Fusion Partners Central Coast - accountants, business advisors, financial planners Institute of Chartered Accountants

2012 Discretionary Trust Distributions


How the ATO has changed the rules

 

created by Lisa Cahill - Fusion Partners Central Coast

08 June 2012

 

The trustee of a discretionary trust generally distributes the income of the trust to its beneficiaries, however, you may not be aware that there are important recent changes this year that are time sensitive.

 

The ATO has historically provided a concession to allow trustees to distribute the income by 31 August, however, the ATO has now removed that concession and is requiring all trustee’s to resolve to distribute its income by 30 June each year. 

 

This means that the historical approach adopted by many trustees to make the resolution to distribute the income of the trust by 31 August, when the financial statements were struck is no longer available.  Where the deed does not provide for default income beneficiaries and no resolution is made by the trustee, the income of the trust is taken to be accumulated in the trust and taxed at the highest marginal tax rates.  This means that trustee’s will need to resolve to distribute income before 30 June to avoid paying tax at the highest marginal rate.

 

The ATO has indicated that compliance activities will be undertaken in respect of trust resolutions whereby the ATO will be looking to obtain copies of the relevant distribution minutes and matching them to the tax returns lodged. 

Furthermore, some of these resolutions will be reviewed to ensure they are effective.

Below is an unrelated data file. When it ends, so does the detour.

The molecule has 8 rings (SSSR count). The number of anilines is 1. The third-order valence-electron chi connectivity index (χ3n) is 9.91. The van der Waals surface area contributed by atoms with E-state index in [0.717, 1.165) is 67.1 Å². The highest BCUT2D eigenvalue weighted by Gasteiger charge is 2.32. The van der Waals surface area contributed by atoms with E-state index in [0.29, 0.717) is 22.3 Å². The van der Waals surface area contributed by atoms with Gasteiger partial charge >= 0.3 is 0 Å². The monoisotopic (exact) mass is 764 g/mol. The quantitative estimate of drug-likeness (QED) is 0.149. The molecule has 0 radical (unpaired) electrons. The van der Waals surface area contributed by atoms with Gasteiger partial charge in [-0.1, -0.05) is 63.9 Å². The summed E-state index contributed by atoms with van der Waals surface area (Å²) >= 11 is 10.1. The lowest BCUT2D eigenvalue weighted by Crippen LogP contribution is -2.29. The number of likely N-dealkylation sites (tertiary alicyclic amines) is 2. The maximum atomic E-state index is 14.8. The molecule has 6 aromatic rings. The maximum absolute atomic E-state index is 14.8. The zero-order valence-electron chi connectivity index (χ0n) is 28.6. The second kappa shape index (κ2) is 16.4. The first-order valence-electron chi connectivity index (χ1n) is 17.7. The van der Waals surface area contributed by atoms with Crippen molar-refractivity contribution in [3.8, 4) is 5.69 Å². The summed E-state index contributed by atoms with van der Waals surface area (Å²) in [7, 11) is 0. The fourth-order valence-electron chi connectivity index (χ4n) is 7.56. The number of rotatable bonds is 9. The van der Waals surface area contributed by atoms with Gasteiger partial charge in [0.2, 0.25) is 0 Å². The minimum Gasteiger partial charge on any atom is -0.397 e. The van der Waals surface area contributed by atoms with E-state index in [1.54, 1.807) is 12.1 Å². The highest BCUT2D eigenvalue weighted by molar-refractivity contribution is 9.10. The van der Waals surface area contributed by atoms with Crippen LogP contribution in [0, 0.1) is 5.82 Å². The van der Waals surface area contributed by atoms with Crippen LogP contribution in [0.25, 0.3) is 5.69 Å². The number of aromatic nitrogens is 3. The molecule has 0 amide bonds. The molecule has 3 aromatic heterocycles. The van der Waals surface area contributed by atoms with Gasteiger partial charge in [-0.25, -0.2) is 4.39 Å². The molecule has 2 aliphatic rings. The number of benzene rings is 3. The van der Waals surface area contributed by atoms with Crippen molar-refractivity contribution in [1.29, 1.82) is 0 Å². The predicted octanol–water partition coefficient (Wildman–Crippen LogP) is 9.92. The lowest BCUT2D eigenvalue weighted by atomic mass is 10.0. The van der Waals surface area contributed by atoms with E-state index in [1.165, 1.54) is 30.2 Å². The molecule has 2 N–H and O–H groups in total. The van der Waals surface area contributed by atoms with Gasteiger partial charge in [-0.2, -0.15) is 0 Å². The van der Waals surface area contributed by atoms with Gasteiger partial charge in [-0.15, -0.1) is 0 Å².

In order to mitigate the impacts of the above change, we will be reviewing all discretionary trust deeds, to identify a number of key issues, such as the identity of default beneficiaries and the trust deeds definition of income, which will have an impact on how we can address the practical implications of the changes.

 

We will be in touch with you over the next two weeks if you run your business, or hold your assets through a discretionary trust, to outline the steps we need to take before 30 June 2012.

 

 

Disclaimer

This article has been prepared for clients of Fusion Partners Central Coast (FPCC) ABN 37 113 405 218 and others on request.

The article is based upon generally available information and is not intended to be, or to replace specialist advice in the areas covered but rather, the article is intended to be informative and educational only.

Although the information is derived from sources considered and believed to be reliable and accurate, FPCC, its employees, consultants, advisers and officers to the maximum extent permitted by the law disclaim all liability and responsibility for any opinion expressed or for any error or omission that may have occurred in this document.

This article may contain general advice which is defined in the Corporations Act to mean that we have not taken into account any of your personal circumstances, needs or objectives. It is therefore imperative that you determine, before you proceed with any investment or enter into any transactions, whether the investment or transaction is suitable for you in consideration of your objectives, financial situation or needs and you must therefore, before acting on any information included in this article, consider the appropriateness of the information having regard to your personal situation. FPCC recommends that you obtain financial and tax or accounting advice based on your personal situation before making an investment decision.

All investments should be made with consideration of risk after reading the FSG and PDS of the product provider, and after obtaining professional advice from a financial planner.

This article was created by John Cahill, based on legislation in place at the time.  Legislative changes may mean that this information is no longer current.  You should speak to your financial adviser.